When symmetric key management is used for a given recipient, the "Key-Info:" field following the corresponding "Recipient-ID- Symmetric:" field also transfers the message's computed MIC, encrypted under the recipient's IK. When asymmetric key management is used, a "MIC-Info:" field associated with an "Originator-ID- Asymmetric:" or "Originator-Certificate:" field carries the message's MIC, asymmetrically signed using the private component of the originator. If the PEM message is of type ENCRYPTED (as defined in Section of this RFC), the asymmetrically signed MIC is symmetrically encrypted using the same DEK, algorithm, encryption mode and other cryptographic parameters as used to encrypt the message text, prior to inclusion in the "MIC-Info:" field. Processing Steps

A four-phase transformation procedure is employed in order to represent encrypted message text in a universally transmissible form and to enable messages encrypted on one type of host computer to be decrypted on a different type of host computer. A plaintext message is accepted in local form, using the host's native character set and line representation. The local form is converted to a canonical message text representation, defined as equivalent to the inter-SMTP representation of message text. This canonical representation forms the input to the MIC computation step (applicable to ENCRYPTED, MIC- ONLY, and MIC-CLEAR messages) and the encryption process (applicable to ENCRYPTED messages only).

For ENCRYPTED PEM messages, the canonical representation is padded as required by the encryption algorithm, and this padded canonical representation is encrypted. The encrypted text (for an ENCRYPTED message) or the unpadded canonical form (for a MIC-ONLY message) is then encoded into a printable form. The printable form is composed of a restricted character set which is chosen to be universally representable across sites, and which will not be disrupted by processing within and between MTS entities. MIC-CLEAR PEM messages omit the printable encoding step.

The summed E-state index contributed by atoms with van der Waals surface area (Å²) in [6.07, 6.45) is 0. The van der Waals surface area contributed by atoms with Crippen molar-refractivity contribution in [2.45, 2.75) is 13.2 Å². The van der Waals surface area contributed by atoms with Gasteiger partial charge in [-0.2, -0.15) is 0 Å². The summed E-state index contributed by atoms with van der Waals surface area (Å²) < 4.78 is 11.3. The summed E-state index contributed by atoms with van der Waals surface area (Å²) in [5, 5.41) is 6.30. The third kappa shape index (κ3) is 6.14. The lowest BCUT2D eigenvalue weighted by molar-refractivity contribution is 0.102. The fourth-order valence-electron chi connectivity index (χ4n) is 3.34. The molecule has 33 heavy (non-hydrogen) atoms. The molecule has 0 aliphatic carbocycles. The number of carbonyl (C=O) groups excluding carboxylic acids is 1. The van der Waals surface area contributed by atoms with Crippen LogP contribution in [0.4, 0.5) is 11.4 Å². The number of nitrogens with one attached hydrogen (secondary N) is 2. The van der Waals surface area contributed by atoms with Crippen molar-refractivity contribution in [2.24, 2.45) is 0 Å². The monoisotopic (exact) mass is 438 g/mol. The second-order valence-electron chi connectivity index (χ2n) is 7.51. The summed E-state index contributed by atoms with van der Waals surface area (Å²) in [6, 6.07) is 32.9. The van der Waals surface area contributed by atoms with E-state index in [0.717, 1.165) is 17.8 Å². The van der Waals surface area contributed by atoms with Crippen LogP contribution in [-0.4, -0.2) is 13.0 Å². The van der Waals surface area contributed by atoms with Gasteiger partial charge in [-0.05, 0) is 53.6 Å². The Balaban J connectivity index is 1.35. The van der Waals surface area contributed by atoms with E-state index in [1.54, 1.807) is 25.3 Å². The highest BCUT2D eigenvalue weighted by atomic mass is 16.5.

The output of the previous processing steps is combined with a set of header fields carrying cryptographic control information. The resulting PEM message is passed to the electronic mail system to be included within the text portion of a transmitted message. There is no requirement that a PEM message comprise the entirety of an MTS message's text portion; this allows PEM-protected information to be accompanied by (unprotected) annotations. It is also permissible for multiple PEM messages (and associated unprotected text, outside the PEM message boundaries) to be represented within the encapsulated text of a higher-level PEM message. PEM message signatures are forwardable when asymmetric key management is employed; an authorized recipient of a PEM message with confidentiality applied can reduce that message to a signed but unencrypted form for forwarding purposes or can re-encrypt that message for subsequent transmission.